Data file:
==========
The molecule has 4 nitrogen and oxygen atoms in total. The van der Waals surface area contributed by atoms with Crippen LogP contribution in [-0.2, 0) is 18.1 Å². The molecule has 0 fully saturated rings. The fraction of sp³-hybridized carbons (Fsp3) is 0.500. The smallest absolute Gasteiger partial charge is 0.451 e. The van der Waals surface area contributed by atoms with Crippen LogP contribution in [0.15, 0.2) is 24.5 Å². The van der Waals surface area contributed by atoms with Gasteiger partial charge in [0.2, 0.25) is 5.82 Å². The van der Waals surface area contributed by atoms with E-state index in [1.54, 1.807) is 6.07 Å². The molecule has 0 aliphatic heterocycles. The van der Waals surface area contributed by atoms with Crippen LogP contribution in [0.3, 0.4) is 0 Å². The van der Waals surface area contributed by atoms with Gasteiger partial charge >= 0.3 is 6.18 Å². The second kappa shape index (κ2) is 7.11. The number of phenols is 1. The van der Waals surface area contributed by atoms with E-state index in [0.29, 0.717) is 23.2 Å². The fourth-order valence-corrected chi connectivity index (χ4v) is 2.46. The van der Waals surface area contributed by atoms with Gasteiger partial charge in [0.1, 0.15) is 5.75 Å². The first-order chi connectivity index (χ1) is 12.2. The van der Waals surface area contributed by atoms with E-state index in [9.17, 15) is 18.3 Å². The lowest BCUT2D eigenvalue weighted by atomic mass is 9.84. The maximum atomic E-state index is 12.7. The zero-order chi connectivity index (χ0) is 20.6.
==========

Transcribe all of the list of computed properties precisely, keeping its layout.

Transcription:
The molecule has 4 nitrogen and oxygen atoms in total. The van der Waals surface area contributed by atoms with Crippen LogP contribution in [-0.2, 0) is 18.1 Å². The molecule has 0 fully saturated rings. The fraction of sp³-hybridized carbons (Fsp3) is 0.500. The smallest absolute Gasteiger partial charge is 0.451 e. The van der Waals surface area contributed by atoms with Crippen LogP contribution in [0.15, 0.2) is 24.5 Å². The van der Waals surface area contributed by atoms with Gasteiger partial charge in [0.2, 0.25) is 5.82 Å². The van der Waals surface area contributed by atoms with E-state index in [1.54, 1.807) is 6.07 Å². The molecule has 0 aliphatic heterocycles. The van der Waals surface area contributed by atoms with Crippen LogP contribution in [0.3, 0.4) is 0 Å². The van der Waals surface area contributed by atoms with Gasteiger partial charge >= 0.3 is 6.18 Å². The second kappa shape index (κ2) is 7.11. The number of phenols is 1. The van der Waals surface area contributed by atoms with E-state index in [0.29, 0.717) is 23.2 Å². The fourth-order valence-corrected chi connectivity index (χ4v) is 2.46. The van der Waals surface area contributed by atoms with Gasteiger partial charge in [0.1, 0.15) is 5.75 Å². The first-order chi connectivity index (χ1) is 12.2. The van der Waals surface area contributed by atoms with E-state index in [9.17, 15) is 18.3 Å². The lowest BCUT2D eigenvalue weighted by atomic mass is 9.84. The maximum atomic E-state index is 12.7. The zero-order chi connectivity index (χ0) is 20.6.